"Tenure, like lifetime appointments for judges, has been a centerpiece of the academy’s integrity. Increasingly, students are taught by untenured adjuncts. Do they want to do away with tenure entirely?" Actually, yes. These are the same people, generally speaking, including current US presidential candidates, who rail against unelected lawyers, i.e. Justices of the Supreme Court(s) both Federal and State. It is the very fabric they want to rip apart -- of "liberal education" which they see as "liberal" only and civil society and the rule of law.

Anonymous said...

Tenure, meaning a professor has 'academic freedom' really means he/she cannot be dismissed without due cause. It has been eroding for years. Profs on the outs get bad teaching assignments, crappy offices, no raises, no secretary etc etc. In the same way that the decline of unions means middle class workers don't have protection or bargaining power, decline of tenure means yearly contracts, fewer benefits, and fewer raises.

Doing away with academic tenure fits conservative (ALEC) vision two ways 1. more admin freedom for bargaining and finding the lowest pay for faculty; 2. control of the other words administration can say teach my way or the highway.

Anonymous said...

The ALEC/Koch idea is interesting. Rastetter and his buddy Ryan are long associated with the Kochs (Rastetter sold one of his businesses to the Kochs). And the Kochs and ALEC are infiltrating academia;

Florida State conducted a sham search to install an ALEC president.

Does the University pledge to uphold the AAUP? How many violations of AAUP protocol did Iowa violate? The local AAUP has condemmed the search.

Is the academic leader, Robillard,pledged to maintain certain standards, say form the AAUP? Could there be liability on his part for leading a sham search? There have been lawsuits over this

So why would Robillard be involved in a sham search? Looking over that big new children's hospital, he can imagine his name on it. And who approves naming the Robillard Childrens Hospital? Bruce Rastetter and the BOR.

Anonymous said...

Trends like this (young Republicans concerned about the climate)are worrying the heck out of the agbusiness/Koch/ALEC/fossilfuel crowd. They need to win more young hearts and minds and do it by hijacking higher education.

Anonymous said...

Harreld’s CV shows some other interesting mistakes and distortions.

He writes this on his CV: Led BM’s strategy unit that was responsible for the formulation and execution of the company’s overall strategy. Isn’t that IBM not BM?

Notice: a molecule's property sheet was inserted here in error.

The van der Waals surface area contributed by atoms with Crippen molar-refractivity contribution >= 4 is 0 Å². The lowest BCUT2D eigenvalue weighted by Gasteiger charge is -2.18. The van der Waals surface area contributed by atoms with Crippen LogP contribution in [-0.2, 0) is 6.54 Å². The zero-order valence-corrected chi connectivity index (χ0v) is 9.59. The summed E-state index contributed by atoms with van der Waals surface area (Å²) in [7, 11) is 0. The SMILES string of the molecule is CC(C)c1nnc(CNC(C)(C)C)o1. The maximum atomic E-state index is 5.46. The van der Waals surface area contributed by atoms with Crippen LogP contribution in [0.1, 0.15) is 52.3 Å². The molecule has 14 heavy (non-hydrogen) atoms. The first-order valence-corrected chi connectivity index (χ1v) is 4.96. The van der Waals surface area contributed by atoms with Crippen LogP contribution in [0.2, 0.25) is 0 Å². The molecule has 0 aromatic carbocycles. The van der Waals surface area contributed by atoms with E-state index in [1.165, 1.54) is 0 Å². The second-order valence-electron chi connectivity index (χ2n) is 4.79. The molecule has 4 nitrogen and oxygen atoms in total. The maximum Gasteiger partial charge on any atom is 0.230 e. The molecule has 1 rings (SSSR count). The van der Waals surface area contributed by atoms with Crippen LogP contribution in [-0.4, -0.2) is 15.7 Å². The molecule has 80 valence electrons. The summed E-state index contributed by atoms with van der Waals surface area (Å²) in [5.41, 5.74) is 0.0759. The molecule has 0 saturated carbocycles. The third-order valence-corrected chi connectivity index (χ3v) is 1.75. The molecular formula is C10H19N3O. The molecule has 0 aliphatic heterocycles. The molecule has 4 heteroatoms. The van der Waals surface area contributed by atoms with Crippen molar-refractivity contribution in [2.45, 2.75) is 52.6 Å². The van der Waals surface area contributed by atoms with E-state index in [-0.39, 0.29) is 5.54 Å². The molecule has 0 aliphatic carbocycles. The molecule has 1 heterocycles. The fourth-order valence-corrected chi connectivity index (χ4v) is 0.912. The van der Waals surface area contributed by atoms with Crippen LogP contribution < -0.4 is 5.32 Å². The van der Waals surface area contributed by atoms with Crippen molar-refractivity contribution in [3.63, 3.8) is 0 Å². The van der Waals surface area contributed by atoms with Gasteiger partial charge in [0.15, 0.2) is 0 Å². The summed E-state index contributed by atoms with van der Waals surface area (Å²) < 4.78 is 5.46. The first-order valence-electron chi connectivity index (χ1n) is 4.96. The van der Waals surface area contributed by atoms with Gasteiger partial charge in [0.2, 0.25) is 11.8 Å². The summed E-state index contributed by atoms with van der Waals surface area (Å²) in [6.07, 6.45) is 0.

He lists himself as ‘Adjunct Professor’ at Kellogg School of Business, Northwestern Univ. During 1993-4 when he was between jobs. It would be unusual to come in as a ‘professor’ even adjunct. Likely that was adjunct lecturer.

He lists on his ‘Linked-In’ page that he was a ‘Professor, Harvard Business School’. Although he smears over this on his resume, it appears he was a Senior Lecturer when at Harvard.

Anonymous said...

So why is it 'illegal' or 'immoral' for some public officials to use email for private business and others not? Apparently in Iowa it is clear (according to the DM Register) official emails are not to be hidden.

Yet the Regents conducted (hid) their state business clearly via private email and on private property (private business property)

Anonymous said...

It will be interesting to see what happens next at UIowa.

The right thing, the moral thing is to re-open this search. It was illegally executed with private meetings, on private business grounds. There was a favored candidate, pulled through a fixed search without regard to the important groups of faculty, alumni and students. The President as hired under false pretenses (inaccurate or deceptive, or falsified CV and credentials).

Not sure if the right thing or the moral thing works anymore with this leadership.

The BOR and Branstad can decide to do the moral right thing themselves. Doesn't appear that is the case.

Branstad and Rastetter can bow to public pressure and pretend to be moral and justified while re-opening the search.

Or Branstad and the BOR can simply stonewall it, refuse to the do the right thing and force this president down UIowa's throat. Nothing can be done about that.

Do this leadership really think faculty and students will come to or stay at a school that is so morally corrupt at it's highest levels? Do they really think parents and students don't pay attention to how the place operates? Amazing.

Anonymous said...

Robillards comments today are laughable. This dude is getting paid back big time. Like anon says something will be named after him.

Saying Harreld is the right man at the right time is like saying some dude who played college baseball, but is a retired big time track athlete can come in and manage the Chicago Cubs to the World Series. Ridiculous. There is no evidence Harreld will be successful; he has no track record on this.

Where is the common good? Where is President Robillard looking out for his 33,000 students and thousands of faculty? Not.

We know Branstad and Rastetter and this crew will not do what's good for everyone. Pollute the air with pig smell...who cares? Deny climate science so fossil fuels kill the earth....big deal. Kick out the mentally ill...they have low voter turnout. Sell weapons to people who slaughter students...oh well, it's a free country. Sell more guns, and ag products. Collect more Govt money for subsidies.

Free for capitalistic irresponsibility, controlling for social behaviors.